The real math behind why your health insurance keeps rising (it has not been published in your newspaper yet)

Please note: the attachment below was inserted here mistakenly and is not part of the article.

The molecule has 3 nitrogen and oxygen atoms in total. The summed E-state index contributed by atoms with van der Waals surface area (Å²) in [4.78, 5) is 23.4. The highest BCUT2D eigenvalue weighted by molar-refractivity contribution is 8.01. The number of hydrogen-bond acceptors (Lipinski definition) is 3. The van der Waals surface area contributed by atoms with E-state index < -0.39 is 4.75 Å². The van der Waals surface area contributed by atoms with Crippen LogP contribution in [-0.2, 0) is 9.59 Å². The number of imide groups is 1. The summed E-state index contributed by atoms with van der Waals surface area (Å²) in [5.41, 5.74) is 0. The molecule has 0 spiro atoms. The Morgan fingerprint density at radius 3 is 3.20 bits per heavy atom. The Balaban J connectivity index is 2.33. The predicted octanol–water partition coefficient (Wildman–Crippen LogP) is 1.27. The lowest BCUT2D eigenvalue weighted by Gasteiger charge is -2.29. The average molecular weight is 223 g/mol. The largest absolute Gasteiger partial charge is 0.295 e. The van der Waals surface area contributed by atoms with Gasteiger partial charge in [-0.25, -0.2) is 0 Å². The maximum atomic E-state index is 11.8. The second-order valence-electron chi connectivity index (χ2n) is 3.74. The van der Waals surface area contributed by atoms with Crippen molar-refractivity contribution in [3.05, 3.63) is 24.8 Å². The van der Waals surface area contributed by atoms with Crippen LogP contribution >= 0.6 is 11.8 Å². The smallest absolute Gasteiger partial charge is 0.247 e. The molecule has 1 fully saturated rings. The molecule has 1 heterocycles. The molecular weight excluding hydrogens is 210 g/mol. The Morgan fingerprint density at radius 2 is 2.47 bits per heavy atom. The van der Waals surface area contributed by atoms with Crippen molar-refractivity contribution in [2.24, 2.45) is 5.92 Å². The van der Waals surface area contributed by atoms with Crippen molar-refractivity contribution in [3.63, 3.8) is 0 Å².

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obamacare-logo_fullThe real math behind why your health insurance premiums keep rising, and what the media hasn't told us about Obamacare yet. From the wealthy to the not so wealthy, one thing seems to be a common theme of anyone buying health insurance; the cost continues to increase yearly without any relief. Today, I was speaking to someone who is a major employer and he is looking at other options than Horizon Blue Cross Blue Shield, who has insured his company for years. He told me that his insurance costs for his business and employees are going to rise 19 percent this year, even though we are being told by the major news media outlets and by our president that Obamacare has lowered the acceleration of healthcare costs in this country. The math does not add up. How can our premiums rise much faster than the overall cost of healthcare repeatedly, from year after year? Is this part of the plan for Horizon to roll out their Omnia network; make the current plan unaffordable so we have little other choice? As you already know, health care deductibles and out of pocket costs continue to rise yearly. High out of pocket costs, with high deductibles keep people out of doctors offices unless a catastrophic event happens has reduced costs, for the insurance carriers. Why, as the general public are we just accepting this? Where is the transparency, or the outrage? You are likely to visit a number of healthcare practitioners before your insurer ever pays a penny. In my personal policy, I have moved my children to their college healthcare plans, which give them better coverage for less than half the price of my Aetna Plan, even though my daughter has Aetna through her school, with lower out of pocket costs than we do. To insure my children, their insurance plans costs $1500 yearly for each of them in different colleges, while my personal plan would cost us $4000 per year per child. While college is indeed expensive, placing them under student plans at their schools saves us $5000 per year. That's crazy; why does their school plan cost so much less, and our plan under Obamacare so much more? Is it the group (young, healthy), or something we aren't being told about? While that may sound like a rant, the truth is buried in the numbers. The truth is, under Obamacare, the maximum an insurance carrier can charge you for administration is 20%. They must pay out the balance 80% in claims. If they exceed 20%, they must refund it back to the subscribers of the plan. While that sounds great in theory, in reality, here is what is really happening. In order for an insurer to become more profitable, they must sell a more expensive plan. Five years ago, an average family policy pre Obamacare may have cost you $1400 per month which is expensive. The insurer on average would spend 30% of that money on administration and advertising. Under Obamacare, the maximum they can spend on that administrative costs is 20%. Using simple math, your plan in 2010 may have cost you $16,800 yearly, and your insurer likely spend only $11,760 of that money on claims, giving them $5040 to pay their staff, claims, bonuses, advertising, etc.. With Obamacare, the average plan has risen 8-10% per year, so now the monthly premium is now $23000 per year for similar family coverage (if you have shopped for insurance lately, these are real numbers). If your insurer kept charging you the same amount from 2010 and only could charge you 20% based on the $16,800 premium, they are only allowed to spend $3,360 on administrative costs, having lost $1680 in revenue complying with the new law. While insurers have restructured, sending out fewer checks due to electronic transactions, direct deposit and email, they still spend a lot on image advertising, marketing and such. The Obamacare era plans typically cost more, have higher deductibles yearly and have us spending more out of pocket than before, even though there are some benefits such as free colonoscopies (only if there was no problem found, otherwise it is reclassified as diagnostic and it hits your deductible) and no lifetime maximums. Some people are subsidized (those making under 90K), but here in NJ, most people make more than 90K because the cost of living is high here. The insurance industry understands how to make the numbers work, so they raised our premiums a lot to make up for this shortcoming while adding millions of subscribers since you now must have insurance of pay a fine. As before, they use this money to pay their staff well and advertise how wonderful they are. Meanwhile, they are spending a lot of the premium money on asking doctors such as our office to send them files on different patients to see if we are honest. Doctors are now documenting everything they do in detail with electronic records over thousands of patient visits per year which has had some benefits such as better records, which unfortunately take more time from your doctor visit (you have likely noticed the increase time your doctor spends on data entry). Our office, as many offices do, runs on a tight budget, with little room for error. The real reason your insurer is doing this is to try to find errors in our documentation that allows them to ask us for a refund of the services we provide you, knowing well most offices have limited financial resources. This is apparently their newest business venture; redacting payments from doctors who are just trying to help people like you, while attempting to document everything in great detail. Is it any wonder doctors are leaving private practice and joining large groups or hospital systems that charge you more than before, moving healthcare costs up higher and higher as this is the only way most doctors can get a raise? Hospital mergers only exacerbate this phenomenon. Getting back to the math, even as insurers have cut some costs, they need to make healthcare more expensive to make the money they did before. If an average family of four, with two aging parents were to buy a plan similar to the one they had pre Obamacare, they would now spend $23,000. They can charge a maximum of 20% for overhead, but with this years premium of $23,000, they can keep a maximum of $4600. While this is not quite the $5040 they got before, they figured that their new business of going after doctors, making smaller networks, and trying to squeeze every nickel and dime out of your doctor, will solve their problem, while Obamacare does little to solve the cost problem. Lets look at the math again for review Then 2010 family of four premium $16800 per year Insurer used 30% for overhead $5040 Today 2015 family of four premium $23000 per year Insurer uses 20% for overhead $4600 A Future prediction 2018 family of four premium $25200 per year Insurer uses 20% for overhead $5040 Scary, isn't it. Is this their long game? If it is, can we just have Medicare for all with a 3% overhead, no advertising, no CEO bonus, just healthcare and then work on the costs? Can this really happen when they have purchased all of our politicians? If you are wondering if that is a good idea, ask the seniors who have tried the Medicare advantage plans that use private insurers and then switched back to Medicare, once they realized that they had a huge network of doctors, nationally, with a yearly deductible of only $140. Maybe this is why most countries have social systems that cost less than ours and cover all of their citizens, at a much lower cost. I'm outraged, and you should be too. We need a reboot. Feel free to pass this on, the general public needs to know.